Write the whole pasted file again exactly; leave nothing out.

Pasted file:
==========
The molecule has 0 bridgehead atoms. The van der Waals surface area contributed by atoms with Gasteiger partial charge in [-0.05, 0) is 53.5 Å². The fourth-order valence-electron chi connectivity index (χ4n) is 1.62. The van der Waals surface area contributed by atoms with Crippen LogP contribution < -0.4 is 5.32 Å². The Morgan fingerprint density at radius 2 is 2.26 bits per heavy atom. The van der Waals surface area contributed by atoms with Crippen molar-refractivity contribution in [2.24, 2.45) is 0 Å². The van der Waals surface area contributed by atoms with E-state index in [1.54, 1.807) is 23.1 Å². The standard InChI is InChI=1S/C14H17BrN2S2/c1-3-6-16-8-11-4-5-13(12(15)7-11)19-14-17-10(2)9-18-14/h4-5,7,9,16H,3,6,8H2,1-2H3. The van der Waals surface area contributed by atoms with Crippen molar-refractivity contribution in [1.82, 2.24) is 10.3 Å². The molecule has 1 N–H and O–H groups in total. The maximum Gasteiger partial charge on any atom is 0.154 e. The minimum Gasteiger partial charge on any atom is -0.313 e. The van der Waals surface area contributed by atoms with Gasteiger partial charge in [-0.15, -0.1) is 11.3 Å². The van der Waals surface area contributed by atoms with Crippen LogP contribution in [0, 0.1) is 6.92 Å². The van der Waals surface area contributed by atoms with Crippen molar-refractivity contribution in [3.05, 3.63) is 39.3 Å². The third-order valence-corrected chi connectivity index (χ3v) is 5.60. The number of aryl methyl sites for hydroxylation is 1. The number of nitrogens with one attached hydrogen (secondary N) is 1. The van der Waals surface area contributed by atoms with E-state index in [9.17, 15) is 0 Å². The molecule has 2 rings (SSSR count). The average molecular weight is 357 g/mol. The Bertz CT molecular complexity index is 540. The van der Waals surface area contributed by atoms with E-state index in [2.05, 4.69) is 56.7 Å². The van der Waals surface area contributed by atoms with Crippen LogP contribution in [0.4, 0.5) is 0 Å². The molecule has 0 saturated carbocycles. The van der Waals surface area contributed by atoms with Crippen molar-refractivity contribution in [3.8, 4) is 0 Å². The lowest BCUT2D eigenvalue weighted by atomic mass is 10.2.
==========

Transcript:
The molecule has 0 bridgehead atoms. The van der Waals surface area contributed by atoms with Gasteiger partial charge in [-0.05, 0) is 53.5 Å². The fourth-order valence-electron chi connectivity index (χ4n) is 1.62. The van der Waals surface area contributed by atoms with Crippen LogP contribution < -0.4 is 5.32 Å². The Morgan fingerprint density at radius 2 is 2.26 bits per heavy atom. The van der Waals surface area contributed by atoms with Crippen molar-refractivity contribution in [2.24, 2.45) is 0 Å². The van der Waals surface area contributed by atoms with E-state index in [1.54, 1.807) is 23.1 Å². The standard InChI is InChI=1S/C14H17BrN2S2/c1-3-6-16-8-11-4-5-13(12(15)7-11)19-14-17-10(2)9-18-14/h4-5,7,9,16H,3,6,8H2,1-2H3. The van der Waals surface area contributed by atoms with Crippen molar-refractivity contribution in [1.82, 2.24) is 10.3 Å². The molecule has 1 N–H and O–H groups in total. The maximum Gasteiger partial charge on any atom is 0.154 e. The minimum Gasteiger partial charge on any atom is -0.313 e. The van der Waals surface area contributed by atoms with Gasteiger partial charge in [-0.15, -0.1) is 11.3 Å². The van der Waals surface area contributed by atoms with Crippen LogP contribution in [0, 0.1) is 6.92 Å². The van der Waals surface area contributed by atoms with Crippen molar-refractivity contribution in [3.05, 3.63) is 39.3 Å². The third-order valence-corrected chi connectivity index (χ3v) is 5.60. The number of aryl methyl sites for hydroxylation is 1. The number of nitrogens with one attached hydrogen (secondary N) is 1. The van der Waals surface area contributed by atoms with E-state index in [9.17, 15) is 0 Å². The molecule has 2 rings (SSSR count). The average molecular weight is 357 g/mol. The Bertz CT molecular complexity index is 540. The van der Waals surface area contributed by atoms with E-state index in [2.05, 4.69) is 56.7 Å². The van der Waals surface area contributed by atoms with Crippen LogP contribution in [0.4, 0.5) is 0 Å². The molecule has 0 saturated carbocycles. The van der Waals surface area contributed by atoms with Crippen molar-refractivity contribution in [3.8, 4) is 0 Å². The lowest BCUT2D eigenvalue weighted by atomic mass is 10.2.